Planting Bulbs – Gladiolus aka Glads (with video)

Gladiolus, or Glads as they are often referred to, add greatly to the summer garden with their tall spikes of flowers that come in every color imaginable. They’re also the king of the cut flower world. You can put together a nice arrangementof glads in a vase with no prior flower arranging experience!

Gladiolus, like baseball players, are the boys of summer. They bloom well over the summer but won’t survive the winters in areas where the ground freezes. Thus, they will need to be dug up and stored in a cool, dry place over the winter.

The genus Gladiolus comprises 260 species, 250 of which are native to sub-Saharan Africa. The name gladiolus comes from the Latin word for sword, because of their sword-shaped leaves, hence the nickname, sword lily. In the center of these make-believe swords arise the flower stems, packed full of beautiful flowers.

When to Plant Gladiolus

Plant gladiolus corms (botanically speaking they’re corms, not bulbs) in the spring as soon as the ground can be worked up. They are long lived flowers and to make the best of their blooming cycle, it’s best to stagger the planting over a few weeks to ensure a long summer filled with their delicate colors.

Where to Plant Gladiolus

Plant glads in full sun, especially in the northern states where the summers are cooler. Glads can be grown in light shade in the southern locations of the country. They prefer loamy soil so if you have compacted or clay soils, you’ll want to amend with compost-rich organic material. Your glads will love you for it!

Planting Depth for Gladiolus Corms

Gladiolus corms are planted at a depth of three to six inches. For larger corms, plant at the deeper end of that range. The tips of the corm should be pointed upward.

Spacing of Gladiolus Corms

Glads should be spaced 3-6 inches apart. Some enthusiast plant glads in rows about two feet apart for the effect of their beauty.

How to plant Gladiolus

Let’s face it, most bulb planting methods have us spending a lot of time bending over or on our knees. The ProPlugger 5-IN-1 Planting Tool  allows you to do most of the hard work of digging your bulb planting holes from a standing position.

To pull plugs, slide the 2″ or 4″ metal depth ring onto the bottom of the main tube to set the desired depth of the planting hole. Or to dig a 6″ deep hole, no depth ring is needed.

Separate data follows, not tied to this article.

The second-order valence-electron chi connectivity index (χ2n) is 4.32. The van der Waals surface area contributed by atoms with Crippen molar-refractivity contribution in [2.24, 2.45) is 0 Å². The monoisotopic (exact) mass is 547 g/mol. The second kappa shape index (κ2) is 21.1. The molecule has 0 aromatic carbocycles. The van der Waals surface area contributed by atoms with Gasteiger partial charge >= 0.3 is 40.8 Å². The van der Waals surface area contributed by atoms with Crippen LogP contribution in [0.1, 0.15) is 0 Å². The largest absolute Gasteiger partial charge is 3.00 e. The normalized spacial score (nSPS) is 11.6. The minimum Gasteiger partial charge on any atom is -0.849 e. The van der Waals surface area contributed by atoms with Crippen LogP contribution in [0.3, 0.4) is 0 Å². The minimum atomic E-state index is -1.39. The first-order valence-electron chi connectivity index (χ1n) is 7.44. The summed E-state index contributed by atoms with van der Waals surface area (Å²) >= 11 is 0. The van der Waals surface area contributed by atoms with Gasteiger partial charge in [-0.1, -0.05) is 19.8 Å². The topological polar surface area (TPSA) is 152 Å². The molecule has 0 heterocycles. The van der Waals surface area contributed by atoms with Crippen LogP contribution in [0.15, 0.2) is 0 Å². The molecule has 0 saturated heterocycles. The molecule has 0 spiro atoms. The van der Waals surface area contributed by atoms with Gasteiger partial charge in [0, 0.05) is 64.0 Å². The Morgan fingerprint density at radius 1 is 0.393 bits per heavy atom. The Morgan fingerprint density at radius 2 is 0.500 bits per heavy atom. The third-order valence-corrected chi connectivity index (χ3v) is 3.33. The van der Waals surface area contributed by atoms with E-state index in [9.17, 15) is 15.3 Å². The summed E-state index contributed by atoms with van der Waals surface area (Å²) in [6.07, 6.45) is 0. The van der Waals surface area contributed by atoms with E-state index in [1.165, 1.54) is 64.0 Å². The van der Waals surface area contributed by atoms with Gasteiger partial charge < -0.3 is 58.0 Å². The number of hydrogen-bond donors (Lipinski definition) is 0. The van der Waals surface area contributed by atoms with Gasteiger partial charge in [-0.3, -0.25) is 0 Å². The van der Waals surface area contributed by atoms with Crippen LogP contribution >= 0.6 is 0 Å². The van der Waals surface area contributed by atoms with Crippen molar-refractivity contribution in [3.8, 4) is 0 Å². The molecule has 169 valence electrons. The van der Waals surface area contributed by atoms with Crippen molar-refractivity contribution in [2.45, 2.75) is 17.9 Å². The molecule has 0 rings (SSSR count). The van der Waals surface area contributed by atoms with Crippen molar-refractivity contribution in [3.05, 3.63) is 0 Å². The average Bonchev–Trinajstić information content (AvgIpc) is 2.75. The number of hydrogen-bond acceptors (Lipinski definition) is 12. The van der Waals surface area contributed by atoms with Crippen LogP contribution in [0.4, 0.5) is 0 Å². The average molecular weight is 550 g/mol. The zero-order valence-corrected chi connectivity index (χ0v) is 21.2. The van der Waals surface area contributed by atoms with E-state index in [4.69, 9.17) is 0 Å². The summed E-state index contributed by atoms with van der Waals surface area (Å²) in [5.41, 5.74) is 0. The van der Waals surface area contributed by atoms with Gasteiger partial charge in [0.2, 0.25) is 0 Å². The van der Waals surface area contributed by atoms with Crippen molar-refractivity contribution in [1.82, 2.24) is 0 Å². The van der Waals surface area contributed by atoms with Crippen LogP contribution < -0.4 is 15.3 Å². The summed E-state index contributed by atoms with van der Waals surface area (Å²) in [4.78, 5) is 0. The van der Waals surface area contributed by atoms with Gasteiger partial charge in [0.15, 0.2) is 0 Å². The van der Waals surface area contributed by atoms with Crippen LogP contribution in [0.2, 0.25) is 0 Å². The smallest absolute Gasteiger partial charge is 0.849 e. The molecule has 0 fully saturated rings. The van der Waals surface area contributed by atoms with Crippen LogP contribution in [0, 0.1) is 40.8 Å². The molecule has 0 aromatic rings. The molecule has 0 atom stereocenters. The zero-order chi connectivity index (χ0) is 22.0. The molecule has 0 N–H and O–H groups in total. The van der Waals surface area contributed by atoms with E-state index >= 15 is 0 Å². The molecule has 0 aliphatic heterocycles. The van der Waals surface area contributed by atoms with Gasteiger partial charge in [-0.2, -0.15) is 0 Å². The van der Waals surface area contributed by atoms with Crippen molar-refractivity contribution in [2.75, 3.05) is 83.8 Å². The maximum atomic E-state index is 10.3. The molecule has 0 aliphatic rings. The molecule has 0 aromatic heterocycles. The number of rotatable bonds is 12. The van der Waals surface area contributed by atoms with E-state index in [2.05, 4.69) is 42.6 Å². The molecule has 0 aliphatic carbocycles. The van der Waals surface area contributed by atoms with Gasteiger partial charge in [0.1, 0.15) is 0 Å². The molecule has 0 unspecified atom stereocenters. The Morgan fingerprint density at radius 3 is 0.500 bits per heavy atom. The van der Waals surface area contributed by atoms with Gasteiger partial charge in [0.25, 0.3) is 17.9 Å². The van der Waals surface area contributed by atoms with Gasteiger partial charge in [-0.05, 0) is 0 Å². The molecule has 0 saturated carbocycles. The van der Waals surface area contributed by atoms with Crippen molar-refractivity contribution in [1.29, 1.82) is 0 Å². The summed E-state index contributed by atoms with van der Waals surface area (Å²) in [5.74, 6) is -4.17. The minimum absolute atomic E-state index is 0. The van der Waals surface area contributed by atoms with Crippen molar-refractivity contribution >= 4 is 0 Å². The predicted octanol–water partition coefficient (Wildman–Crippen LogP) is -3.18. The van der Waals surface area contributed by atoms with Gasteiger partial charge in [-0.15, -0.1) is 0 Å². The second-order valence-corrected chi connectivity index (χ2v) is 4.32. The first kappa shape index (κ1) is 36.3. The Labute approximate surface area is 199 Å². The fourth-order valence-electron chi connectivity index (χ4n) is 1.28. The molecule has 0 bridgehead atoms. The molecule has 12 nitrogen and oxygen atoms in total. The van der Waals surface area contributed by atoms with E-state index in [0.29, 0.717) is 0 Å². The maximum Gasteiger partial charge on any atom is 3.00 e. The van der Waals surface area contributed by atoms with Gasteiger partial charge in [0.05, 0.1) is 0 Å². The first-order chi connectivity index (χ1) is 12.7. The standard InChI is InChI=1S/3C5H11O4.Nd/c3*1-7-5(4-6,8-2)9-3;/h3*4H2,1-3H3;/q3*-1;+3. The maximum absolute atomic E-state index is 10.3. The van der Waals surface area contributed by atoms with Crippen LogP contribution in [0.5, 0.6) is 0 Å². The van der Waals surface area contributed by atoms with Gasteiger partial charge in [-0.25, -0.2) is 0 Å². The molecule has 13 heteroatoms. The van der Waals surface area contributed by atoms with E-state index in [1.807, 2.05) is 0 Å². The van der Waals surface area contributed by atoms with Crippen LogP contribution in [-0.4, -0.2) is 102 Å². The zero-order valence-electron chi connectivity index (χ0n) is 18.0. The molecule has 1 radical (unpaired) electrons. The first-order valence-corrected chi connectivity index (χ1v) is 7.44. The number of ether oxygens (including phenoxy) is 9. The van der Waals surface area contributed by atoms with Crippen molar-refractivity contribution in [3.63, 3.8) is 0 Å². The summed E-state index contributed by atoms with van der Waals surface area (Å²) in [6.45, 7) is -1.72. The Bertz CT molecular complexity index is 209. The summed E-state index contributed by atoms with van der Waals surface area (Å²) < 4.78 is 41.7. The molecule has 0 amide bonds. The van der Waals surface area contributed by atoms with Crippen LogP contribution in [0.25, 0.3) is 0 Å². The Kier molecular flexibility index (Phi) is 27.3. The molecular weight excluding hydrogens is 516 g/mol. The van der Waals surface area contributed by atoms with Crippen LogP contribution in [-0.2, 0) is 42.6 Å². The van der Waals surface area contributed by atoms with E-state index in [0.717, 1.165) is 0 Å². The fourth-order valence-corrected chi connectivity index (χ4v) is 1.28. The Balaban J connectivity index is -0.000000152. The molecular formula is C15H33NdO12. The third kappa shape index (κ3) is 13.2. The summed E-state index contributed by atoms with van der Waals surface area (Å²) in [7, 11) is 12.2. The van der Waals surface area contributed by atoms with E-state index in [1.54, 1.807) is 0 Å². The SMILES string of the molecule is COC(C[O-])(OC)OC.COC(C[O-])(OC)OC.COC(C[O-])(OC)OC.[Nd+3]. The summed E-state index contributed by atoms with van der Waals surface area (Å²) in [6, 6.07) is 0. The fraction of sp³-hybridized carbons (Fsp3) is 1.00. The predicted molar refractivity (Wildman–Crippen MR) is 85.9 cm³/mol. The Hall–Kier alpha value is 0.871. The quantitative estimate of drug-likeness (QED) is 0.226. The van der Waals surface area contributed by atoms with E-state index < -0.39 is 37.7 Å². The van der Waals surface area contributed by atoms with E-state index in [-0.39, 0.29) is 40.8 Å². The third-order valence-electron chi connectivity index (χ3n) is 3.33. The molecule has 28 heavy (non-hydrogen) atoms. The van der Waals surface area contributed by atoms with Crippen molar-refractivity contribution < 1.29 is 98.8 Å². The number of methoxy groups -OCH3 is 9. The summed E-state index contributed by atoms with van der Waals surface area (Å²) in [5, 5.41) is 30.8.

(Step, Twist and Pour) Step down on the foot pegs until the depth ring bottoms out against the ground. Give the 5-IN-1 a slight twist to break the soil plug free and pull straight up on the handlebars. To empty the plugs, simply turn the plugger upside down and pour the plugs out of the top of the tube.

The soil gets stored inside the tool as you work, enabling you to dig over a dozen planting holes, one right after another. Place the bulb in the planting hole, pointed tip facing upward. Fill in the hole with the soil you removed with the 5-IN-1. Firm the soil over the bulb with your foot.

Feeding and Fertilizing Gladiolus

When the leaf tips begin to poke out of the ground, apply a 5-10-10 fertilizer. About the time of flowering, top dress with a 0-0-10 or 0-0-50 fertilizer.  Mulching around the plants with aged compost or well rotted manure will achieve the same effect as a light feeding of fertilizer.

Tips for Storing Gladiolus Corms

Sometime after the first frost in the fall, but before the ground freezes, dig up your glads and examine the corms. Discard the original corm and keep the larger corms that have grown over the summer. They will be located just above the original corm. Cull out the largest of the corms, which should be about 1-2 inches in diameter. Allow the corms to dry out for a few days in temperatures hovering around 65ºF then place them in a cool (35º-45º F), dark, airy room or cellar. They store best on an open rack where air can circulate freely between the corms.